No, that would be a subsidy, if it wasn't applied to all businesses equally. My point was that some people claim a tax cut, usually in the form of a rate cut, is "the same thing as spending." E.g., if a tax cut is expected to reduce revenues by $100 million, they will say it's the same as the government spending $100 million. It's not, for various reasons too off-topic to go into.

I am glad we agree on the first point. I may have missed some of the context of your post, and I often get the impression that some on slashdot would not agree that targeted rate cuts are a subsidy.

On the latter, I suspect we disagree somewhat. But we don't have to argue that point. Over the last 14 years, I have seen an ugly cycle of: 1) cut taxes disproportionately for the wealthy and corporations; 2) increase defense spending; 3) cite new deficits as justification for cutting entitlements by an amount dwarfed by 1 and 2; 4) propose new tax cuts. The claim that "tax cuts [always] pay for themselves" concerns me greatly.

Comment: Re:You think? (Score 1) 385

Today on /. we find out who doesn't know the difference between subsidies, tax deductions, tax breaks, and taxes.

You'd have a mod point if I had one right now. You could have added "spending," because I've seen people argue that tax cuts (i.e. taking less of someone's money) is the same thing as more government spending.

So, to be clear, if Obama got on TV and announced that no taxes would need to be paid on corporate or personal income from renewable energy sales, you would NOT consider that a form of subsidy? And he would get no resistance from the right, because it would just be "taking less of someone's money"?

Comment: Re:This is dumb (Score 1) 192

by bhiestand (#47364073) Attached to: An Army Medal For Coding In Perl

I know it's broad, as are the definitions of combat zones. However, I think that's more reflective of America's extreme involvement across the globe, and doesn't necessarily diminish the value of a legitimate medal.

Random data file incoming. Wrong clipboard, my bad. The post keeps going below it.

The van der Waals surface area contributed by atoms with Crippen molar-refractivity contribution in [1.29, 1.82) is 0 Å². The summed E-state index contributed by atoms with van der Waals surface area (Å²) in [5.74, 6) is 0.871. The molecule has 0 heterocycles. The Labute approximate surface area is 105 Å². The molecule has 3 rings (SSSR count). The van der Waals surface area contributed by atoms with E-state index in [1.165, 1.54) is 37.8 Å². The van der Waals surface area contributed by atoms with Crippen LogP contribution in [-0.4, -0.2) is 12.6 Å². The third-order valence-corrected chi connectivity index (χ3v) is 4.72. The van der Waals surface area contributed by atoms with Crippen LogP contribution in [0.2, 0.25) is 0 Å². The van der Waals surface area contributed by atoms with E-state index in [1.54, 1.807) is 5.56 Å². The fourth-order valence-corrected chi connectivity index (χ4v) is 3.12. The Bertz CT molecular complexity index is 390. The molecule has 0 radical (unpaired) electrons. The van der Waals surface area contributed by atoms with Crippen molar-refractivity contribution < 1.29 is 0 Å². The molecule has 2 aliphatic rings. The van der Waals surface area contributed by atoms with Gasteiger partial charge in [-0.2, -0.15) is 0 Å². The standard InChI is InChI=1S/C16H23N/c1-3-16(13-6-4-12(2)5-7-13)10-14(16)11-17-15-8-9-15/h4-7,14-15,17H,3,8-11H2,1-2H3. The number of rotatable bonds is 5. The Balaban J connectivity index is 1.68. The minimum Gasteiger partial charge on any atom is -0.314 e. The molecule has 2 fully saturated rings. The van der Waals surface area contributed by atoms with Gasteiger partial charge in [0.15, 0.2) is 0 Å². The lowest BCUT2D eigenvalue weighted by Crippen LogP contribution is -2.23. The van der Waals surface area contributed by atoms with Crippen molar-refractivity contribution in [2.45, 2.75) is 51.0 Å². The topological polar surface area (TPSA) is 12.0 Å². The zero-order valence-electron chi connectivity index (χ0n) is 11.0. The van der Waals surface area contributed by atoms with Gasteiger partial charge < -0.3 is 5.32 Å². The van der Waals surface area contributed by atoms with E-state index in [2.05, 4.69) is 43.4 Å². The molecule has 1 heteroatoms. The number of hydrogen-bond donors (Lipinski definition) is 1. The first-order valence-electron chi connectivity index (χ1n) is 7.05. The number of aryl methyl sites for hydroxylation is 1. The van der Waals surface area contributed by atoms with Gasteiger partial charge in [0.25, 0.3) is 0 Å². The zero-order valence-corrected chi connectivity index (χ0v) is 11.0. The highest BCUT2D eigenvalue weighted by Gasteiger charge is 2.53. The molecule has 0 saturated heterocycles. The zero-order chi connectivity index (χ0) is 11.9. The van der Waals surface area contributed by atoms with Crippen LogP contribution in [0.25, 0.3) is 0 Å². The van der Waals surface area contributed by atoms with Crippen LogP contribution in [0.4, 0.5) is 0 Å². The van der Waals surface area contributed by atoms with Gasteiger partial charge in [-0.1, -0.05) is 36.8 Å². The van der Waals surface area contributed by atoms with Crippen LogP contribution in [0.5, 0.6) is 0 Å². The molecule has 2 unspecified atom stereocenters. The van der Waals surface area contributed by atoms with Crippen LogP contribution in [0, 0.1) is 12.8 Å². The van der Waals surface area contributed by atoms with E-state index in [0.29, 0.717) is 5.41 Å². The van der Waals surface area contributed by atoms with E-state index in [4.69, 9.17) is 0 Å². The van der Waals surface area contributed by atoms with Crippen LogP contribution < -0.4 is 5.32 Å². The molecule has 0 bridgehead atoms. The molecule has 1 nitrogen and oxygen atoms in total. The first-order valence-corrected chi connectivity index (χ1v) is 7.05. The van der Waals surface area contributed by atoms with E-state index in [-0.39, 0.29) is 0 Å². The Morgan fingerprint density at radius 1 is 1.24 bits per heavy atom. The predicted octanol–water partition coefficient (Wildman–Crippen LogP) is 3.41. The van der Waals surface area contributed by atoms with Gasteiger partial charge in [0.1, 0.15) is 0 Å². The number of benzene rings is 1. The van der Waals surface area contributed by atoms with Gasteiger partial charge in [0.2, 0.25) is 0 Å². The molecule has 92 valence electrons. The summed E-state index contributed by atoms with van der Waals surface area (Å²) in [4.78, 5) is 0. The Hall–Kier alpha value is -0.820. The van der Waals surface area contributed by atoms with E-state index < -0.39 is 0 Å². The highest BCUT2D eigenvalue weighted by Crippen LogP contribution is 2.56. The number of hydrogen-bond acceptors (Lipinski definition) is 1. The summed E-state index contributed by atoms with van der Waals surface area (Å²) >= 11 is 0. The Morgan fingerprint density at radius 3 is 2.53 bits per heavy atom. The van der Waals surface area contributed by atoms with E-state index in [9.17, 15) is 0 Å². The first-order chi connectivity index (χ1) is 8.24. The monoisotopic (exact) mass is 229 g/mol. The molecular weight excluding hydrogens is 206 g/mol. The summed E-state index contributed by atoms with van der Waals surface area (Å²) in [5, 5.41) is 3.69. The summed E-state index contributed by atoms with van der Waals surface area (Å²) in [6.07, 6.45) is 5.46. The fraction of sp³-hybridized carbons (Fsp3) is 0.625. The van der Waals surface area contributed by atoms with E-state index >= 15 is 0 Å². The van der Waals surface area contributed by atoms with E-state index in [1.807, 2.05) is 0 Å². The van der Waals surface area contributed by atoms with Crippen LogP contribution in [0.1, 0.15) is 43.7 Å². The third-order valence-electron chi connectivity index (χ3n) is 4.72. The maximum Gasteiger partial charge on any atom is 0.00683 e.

Now, the paperpushers who get bronze stars for their heroic hiring of contractors and writing of contracts...

Comment: Re:This is dumb (Score 1) 192

by bhiestand (#47342519) Attached to: An Army Medal For Coding In Perl

The National Defense Service Medal [wikipedia.org] is automatically handed out to everyone that enlists.

I'd expect you to at least know the meaning of the first medal you got. Everyone currently in the military has it, yes, but that's not automatic or even upon enlisting. It's only during a time of war. I think that should be recognized.

Comment: Re:People pay for music? (Score 1) 364

by bhiestand (#47274957) Attached to: Google: Indie Musicians Must Join Streaming Service Or Be Removed

We don't know how many times the driver in the cars have had to intervene to prevent an accident, do we?

No, but do you know how many (minor, major, and fatal) collisions there are per mile driven?

I know there are around 2 fatalities per 100m miles driven, but I can't find rates for minor and major accidents. I suspect the vast majority of collisions are non-fatal, so a human driver probably has good odds of being in a collision by 700k.

Do you have any evidence that self-driving cars are unsafe, or that human intervention has been necessary?

Comment: Re:People pay for music? (Score 1) 364

by bhiestand (#47263771) Attached to: Google: Indie Musicians Must Join Streaming Service Or Be Removed

And... so? None of this will happen until self-driving cars are in fact the safer alternative. At which point, great. Since when do you get to endanger others because you think it's fun?

Afraid I'll get a woosh for this, but I'll respond...

As I understand it, they already are safer. Thus far, no moving violations and no accidents (to my knowledge). Google's car was in an accident while it was being manually driven. Google is touting 700,000+ accident-free miles now.

Comment: Re:Because... (Score 1) 325

by bhiestand (#47196841) Attached to: Fixing the Humanities Ph.D.

That may be true for philosophy and ethics, but not as much for political science. There's a decent-sized job market in campaign work, government (esp. urban planning), and security. Security isn't academia per se, but it is borderline since a lot of the work is at think tanks and similar institutions. I'd also argue it's a useful background for business, and multinationals seem to recognize that value.

I believe these are the main reasons Political Science tends to be at the top of the salary rankings for social sciences, along with Urban Planning and International Relations, which often fall under the P.S. department or major.

"If it ain't broke, don't fix it." - Bert Lantz